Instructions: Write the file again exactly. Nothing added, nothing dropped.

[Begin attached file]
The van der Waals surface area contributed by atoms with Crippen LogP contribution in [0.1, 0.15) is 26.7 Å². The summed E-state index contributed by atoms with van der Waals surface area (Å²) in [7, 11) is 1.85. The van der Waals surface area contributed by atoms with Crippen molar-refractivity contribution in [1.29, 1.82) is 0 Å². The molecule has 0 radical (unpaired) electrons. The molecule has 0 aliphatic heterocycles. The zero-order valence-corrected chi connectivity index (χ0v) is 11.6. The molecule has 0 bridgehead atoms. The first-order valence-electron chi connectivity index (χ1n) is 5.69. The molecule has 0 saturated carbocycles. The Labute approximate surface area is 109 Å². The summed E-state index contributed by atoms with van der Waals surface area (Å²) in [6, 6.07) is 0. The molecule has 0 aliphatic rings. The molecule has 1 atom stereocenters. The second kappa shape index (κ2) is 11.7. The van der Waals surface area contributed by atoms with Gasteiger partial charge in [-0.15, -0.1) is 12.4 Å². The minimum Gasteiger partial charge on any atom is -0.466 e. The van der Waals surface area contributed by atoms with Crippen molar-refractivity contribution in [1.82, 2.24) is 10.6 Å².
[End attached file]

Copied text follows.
The van der Waals surface area contributed by atoms with Crippen LogP contribution in [0.1, 0.15) is 26.7 Å². The summed E-state index contributed by atoms with van der Waals surface area (Å²) in [7, 11) is 1.85. The van der Waals surface area contributed by atoms with Crippen molar-refractivity contribution in [1.29, 1.82) is 0 Å². The molecule has 0 radical (unpaired) electrons. The molecule has 0 aliphatic heterocycles. The zero-order valence-corrected chi connectivity index (χ0v) is 11.6. The molecule has 0 bridgehead atoms. The first-order valence-electron chi connectivity index (χ1n) is 5.69. The molecule has 0 saturated carbocycles. The Labute approximate surface area is 109 Å². The summed E-state index contributed by atoms with van der Waals surface area (Å²) in [6, 6.07) is 0. The molecule has 0 aliphatic rings. The molecule has 1 atom stereocenters. The second kappa shape index (κ2) is 11.7. The van der Waals surface area contributed by atoms with Gasteiger partial charge in [-0.15, -0.1) is 12.4 Å². The minimum Gasteiger partial charge on any atom is -0.466 e. The van der Waals surface area contributed by atoms with Crippen molar-refractivity contribution in [1.82, 2.24) is 10.6 Å².